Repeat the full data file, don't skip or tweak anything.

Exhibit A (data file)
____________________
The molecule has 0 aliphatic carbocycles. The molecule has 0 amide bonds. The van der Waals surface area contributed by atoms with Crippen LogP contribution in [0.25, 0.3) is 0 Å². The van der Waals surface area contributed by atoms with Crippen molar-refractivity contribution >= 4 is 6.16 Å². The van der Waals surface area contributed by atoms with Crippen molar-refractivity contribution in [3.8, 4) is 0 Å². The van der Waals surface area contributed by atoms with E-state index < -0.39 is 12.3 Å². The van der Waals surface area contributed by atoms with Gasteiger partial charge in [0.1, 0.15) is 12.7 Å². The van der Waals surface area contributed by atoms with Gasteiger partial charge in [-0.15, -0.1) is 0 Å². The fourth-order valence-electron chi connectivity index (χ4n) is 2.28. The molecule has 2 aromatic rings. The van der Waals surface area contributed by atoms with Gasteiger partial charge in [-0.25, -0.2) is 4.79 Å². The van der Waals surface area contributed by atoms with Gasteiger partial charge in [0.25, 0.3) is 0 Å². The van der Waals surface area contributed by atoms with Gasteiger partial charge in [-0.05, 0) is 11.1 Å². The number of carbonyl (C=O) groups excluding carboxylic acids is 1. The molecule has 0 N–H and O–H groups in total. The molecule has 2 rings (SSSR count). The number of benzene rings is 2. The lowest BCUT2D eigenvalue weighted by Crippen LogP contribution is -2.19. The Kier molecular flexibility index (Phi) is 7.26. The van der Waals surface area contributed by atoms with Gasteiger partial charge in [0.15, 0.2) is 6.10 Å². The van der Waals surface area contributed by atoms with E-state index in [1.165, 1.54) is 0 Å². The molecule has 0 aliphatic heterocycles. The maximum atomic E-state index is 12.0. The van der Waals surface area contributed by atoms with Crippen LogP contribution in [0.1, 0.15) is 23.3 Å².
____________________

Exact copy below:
The molecule has 0 aliphatic carbocycles. The molecule has 0 amide bonds. The van der Waals surface area contributed by atoms with Crippen LogP contribution in [0.25, 0.3) is 0 Å². The van der Waals surface area contributed by atoms with Crippen molar-refractivity contribution >= 4 is 6.16 Å². The van der Waals surface area contributed by atoms with Crippen molar-refractivity contribution in [3.8, 4) is 0 Å². The van der Waals surface area contributed by atoms with E-state index < -0.39 is 12.3 Å². The van der Waals surface area contributed by atoms with Gasteiger partial charge in [0.1, 0.15) is 12.7 Å². The van der Waals surface area contributed by atoms with Gasteiger partial charge in [-0.15, -0.1) is 0 Å². The fourth-order valence-electron chi connectivity index (χ4n) is 2.28. The molecule has 2 aromatic rings. The van der Waals surface area contributed by atoms with Gasteiger partial charge in [-0.25, -0.2) is 4.79 Å². The van der Waals surface area contributed by atoms with Gasteiger partial charge in [0.25, 0.3) is 0 Å². The van der Waals surface area contributed by atoms with Gasteiger partial charge in [-0.05, 0) is 11.1 Å². The number of carbonyl (C=O) groups excluding carboxylic acids is 1. The molecule has 0 N–H and O–H groups in total. The molecule has 2 rings (SSSR count). The number of benzene rings is 2. The lowest BCUT2D eigenvalue weighted by Crippen LogP contribution is -2.19. The Kier molecular flexibility index (Phi) is 7.26. The van der Waals surface area contributed by atoms with Gasteiger partial charge in [0.15, 0.2) is 6.10 Å². The van der Waals surface area contributed by atoms with E-state index in [1.165, 1.54) is 0 Å². The molecule has 0 aliphatic heterocycles. The maximum atomic E-state index is 12.0. The van der Waals surface area contributed by atoms with Crippen LogP contribution in [0.1, 0.15) is 23.3 Å².